There are few data on hepatotoxicity induced by acute or chronic paracetamol poisoning in the pediatric population. Paracetamol poisoning data can reveal the weaknesses of paracetamol poisoning management guidelines.
We retrospectively studied the patients of less than 18 years old with measurable paracetamol levels, who were brought to the emergency department (ED) of La Paz University Hospital, Madrid, Spain, for suspected paracetamol overdoses between 2005 and 2010.
Ninety-two patients with suspected paracetamol poisoning were identified. In 2007, the incidence of paracetamol poisoning in the pediatric population was 0.8 [Poisson-95% confidence interval (CI): 0.03-3.69] per 10 000 inhabitants aged less than 18 years. The incidence in the same year was 1.53 (Poisson-95% CI: 0.24-5.57) per 10 000 patients in the pediatric ED. The most common cause of poisoning was attempted suicide (47.8%) in teenagers with a median age of 15 years, followed by accidental poisoning (42.2%) in babies with a median age of 2.65 years. Difference was seen in the frequency of hepatotoxicity between acute and chronic poisoning cases. Only 1 of 49 patients with acute poisoning showed hepatotoxicity [acute liver failure (ALF)], whereas 7 of 8 patients with chronic poisoning showed hepatotoxicity (3 cases of ALF). The average time to medical care was 6.83 hours for acute poisoning and 52.3 hours for chronic poisoning (P<0.001).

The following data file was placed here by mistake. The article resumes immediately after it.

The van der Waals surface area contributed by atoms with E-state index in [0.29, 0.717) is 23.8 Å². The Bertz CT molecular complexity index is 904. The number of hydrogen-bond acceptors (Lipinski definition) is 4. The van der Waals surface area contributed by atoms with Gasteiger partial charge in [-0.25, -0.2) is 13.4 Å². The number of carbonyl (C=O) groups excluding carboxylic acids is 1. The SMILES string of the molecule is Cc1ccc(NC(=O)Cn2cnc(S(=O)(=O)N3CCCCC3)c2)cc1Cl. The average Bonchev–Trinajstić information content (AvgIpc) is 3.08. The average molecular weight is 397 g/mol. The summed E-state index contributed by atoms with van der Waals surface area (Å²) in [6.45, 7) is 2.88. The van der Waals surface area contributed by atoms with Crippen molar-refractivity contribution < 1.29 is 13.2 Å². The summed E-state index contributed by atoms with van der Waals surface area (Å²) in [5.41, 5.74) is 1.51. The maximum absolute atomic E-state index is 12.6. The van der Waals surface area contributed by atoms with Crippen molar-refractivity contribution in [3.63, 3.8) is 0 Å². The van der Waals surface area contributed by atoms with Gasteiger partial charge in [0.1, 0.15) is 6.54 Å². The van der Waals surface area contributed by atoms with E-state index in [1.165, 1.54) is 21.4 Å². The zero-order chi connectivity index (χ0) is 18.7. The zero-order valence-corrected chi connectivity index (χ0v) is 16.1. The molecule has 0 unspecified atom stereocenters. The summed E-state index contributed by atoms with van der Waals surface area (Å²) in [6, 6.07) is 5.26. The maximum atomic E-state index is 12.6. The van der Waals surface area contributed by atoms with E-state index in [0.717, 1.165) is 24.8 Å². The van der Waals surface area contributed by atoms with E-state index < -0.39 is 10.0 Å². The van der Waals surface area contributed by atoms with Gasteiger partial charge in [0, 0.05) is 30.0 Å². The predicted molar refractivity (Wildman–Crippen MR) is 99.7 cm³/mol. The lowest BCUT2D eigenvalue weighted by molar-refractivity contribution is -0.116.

Chronic paracetamol poisoning is a potential risk factor for hepatotoxicity and acute liver failure. Delays in seeking medical help might be a contributing factor. Clinicians should have a higher index of clinical suspicion for this entity.
Key words: acute liver failure; hepatotoxicity; paracetamol; poisoning